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  5. "Tá uisce agat."

" uisce agat."

Translation:You have water.

September 1, 2014

20 Comments


https://www.duolingo.com/profile/henmcb

Translated literally, this is like Russian: У меня есть...; To me is...


https://www.duolingo.com/profile/Langmut

Yes, I was also reminded of Russian.

Or maybe more like "there is water with me"?


https://www.duolingo.com/profile/wyqtor

Uisce - so this is where whiskey came from!


https://www.duolingo.com/profile/iamthevvalrus

This just makes sense! Is it etymologically sound? I like it anyway.


https://www.duolingo.com/profile/mennarempt

Yes! Well, from Scottish Gaelic. Whisky comes fron the phrase 'uisge beatha', lit. 'water of life' which is a calque (a loanword that is literal translation of the language it is taken from) from Latin 'aqua vitae'. 'whisky' itself is a shortening of the (now obsolete, afaik) variant 'whiskybae'.

Free fun language and alcohol fact: 'vodka' is the diminutive of 'voda', 'water'. Namin alcohols after water was apparently common practice ;)


[deactivated user]

    In Spanish "aguardiente" (lit. burning water) is a kind of liqueur ;)


    https://www.duolingo.com/profile/Clive148704

    Uisce. Water.

    Uisce bheatha. Water of life/ meanin whisky(string alcohol or spirits) Poitin a spirit. Whiskey a spirit.

    Uisce Eireann Irish Water Company

    Trivia


    https://www.duolingo.com/profile/smok_arman

    Is the second syllable stressed in word 'agat'? And I hear definite [ag'ut] instead of [agət].


    https://www.duolingo.com/profile/ZuMako8_Momo

    No, I hear the first syllable stressed, and wiktionary says so too: https://en.wiktionary.org/wiki/agat


    https://www.duolingo.com/profile/Clive148704

    'Agat' is Danish according to the link a Danish word for nation in English language. Agut / agat in Gaeilge is other. Anyhow, flitting around on smartphones all day everyday for research both high an low will result in flitting about on the Web o sphere. Ja ja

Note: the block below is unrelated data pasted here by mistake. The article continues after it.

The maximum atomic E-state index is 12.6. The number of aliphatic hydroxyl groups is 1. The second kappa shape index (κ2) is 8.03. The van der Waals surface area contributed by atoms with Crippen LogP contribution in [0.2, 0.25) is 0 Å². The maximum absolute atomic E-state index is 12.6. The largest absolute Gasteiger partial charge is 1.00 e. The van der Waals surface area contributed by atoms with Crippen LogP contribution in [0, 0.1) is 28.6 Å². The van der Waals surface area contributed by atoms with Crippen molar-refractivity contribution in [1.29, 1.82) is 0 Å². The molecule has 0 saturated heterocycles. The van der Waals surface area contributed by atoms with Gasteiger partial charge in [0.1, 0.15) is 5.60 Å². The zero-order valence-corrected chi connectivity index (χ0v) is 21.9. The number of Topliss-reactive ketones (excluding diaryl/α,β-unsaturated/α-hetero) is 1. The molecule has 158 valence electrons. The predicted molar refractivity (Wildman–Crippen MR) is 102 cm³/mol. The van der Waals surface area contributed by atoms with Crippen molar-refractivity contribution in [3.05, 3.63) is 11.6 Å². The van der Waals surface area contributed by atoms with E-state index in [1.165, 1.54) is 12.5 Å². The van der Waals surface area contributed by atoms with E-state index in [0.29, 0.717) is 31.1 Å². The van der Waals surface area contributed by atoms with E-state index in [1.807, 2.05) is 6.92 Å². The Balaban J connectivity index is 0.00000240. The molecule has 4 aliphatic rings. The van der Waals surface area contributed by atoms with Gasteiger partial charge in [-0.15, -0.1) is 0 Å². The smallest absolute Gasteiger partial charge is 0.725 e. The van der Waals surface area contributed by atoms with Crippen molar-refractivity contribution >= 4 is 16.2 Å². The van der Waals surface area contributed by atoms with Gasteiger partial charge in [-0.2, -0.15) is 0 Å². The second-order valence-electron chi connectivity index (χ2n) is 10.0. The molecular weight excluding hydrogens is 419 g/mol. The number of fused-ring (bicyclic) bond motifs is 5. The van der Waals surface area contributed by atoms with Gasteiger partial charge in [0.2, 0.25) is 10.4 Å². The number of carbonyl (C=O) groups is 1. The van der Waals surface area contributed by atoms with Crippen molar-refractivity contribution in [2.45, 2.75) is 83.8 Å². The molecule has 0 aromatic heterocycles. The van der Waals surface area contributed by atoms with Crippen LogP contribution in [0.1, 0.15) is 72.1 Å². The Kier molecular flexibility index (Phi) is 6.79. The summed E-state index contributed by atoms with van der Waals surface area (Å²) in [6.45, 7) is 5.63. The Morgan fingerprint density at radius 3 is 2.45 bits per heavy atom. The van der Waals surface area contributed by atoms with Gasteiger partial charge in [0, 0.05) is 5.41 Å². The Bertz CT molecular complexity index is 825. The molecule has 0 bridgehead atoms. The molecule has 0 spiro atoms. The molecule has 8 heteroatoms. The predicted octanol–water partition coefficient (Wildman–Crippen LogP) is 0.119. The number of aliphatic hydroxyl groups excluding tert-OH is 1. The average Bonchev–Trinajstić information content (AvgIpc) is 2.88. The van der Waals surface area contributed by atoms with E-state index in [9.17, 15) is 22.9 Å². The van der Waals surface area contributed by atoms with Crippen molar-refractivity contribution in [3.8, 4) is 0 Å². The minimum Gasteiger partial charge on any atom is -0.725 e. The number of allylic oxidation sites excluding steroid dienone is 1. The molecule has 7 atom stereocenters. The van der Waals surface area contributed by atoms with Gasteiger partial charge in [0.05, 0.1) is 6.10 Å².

https://www.duolingo.com/profile/williamalva

    Why does it say in the translation you have twice


    https://www.duolingo.com/profile/tu.8zPhLD72zzoZN

    They are trying to indicate that "Tá...agat" means "you have" and they list that information under each of those words. Literally, it means "....is with you or at you", so when you break that down "tá" means "is" here and "agat" means "you" related to the item with a preposition. Scroll down on this page to see the Tips & Notes explaining this construction:
    https://www.duolingo.com/skill/ga/Common-Phrases


    https://www.duolingo.com/profile/koolasice123

    Geez your languages though..


    https://www.duolingo.com/profile/JamesWhits3

    What is she has water


    [deactivated user]

      Tá uisce aici.


      https://www.duolingo.com/profile/19O492554

      That's exactly the sort of additional detail that is included in the Tips & Notes for the Phrases skill.


      [deactivated user]

        It looks like the [dative + "sum" verb], in latin, meaning "habeo"- Am I right?


        https://www.duolingo.com/profile/EllenJoyce622778

        needing lots of practice Ta


        https://www.duolingo.com/profile/ph.wquzkL

        Yes I need lots of practice


        https://www.duolingo.com/profile/danipregardier

        Can i use that as a question?

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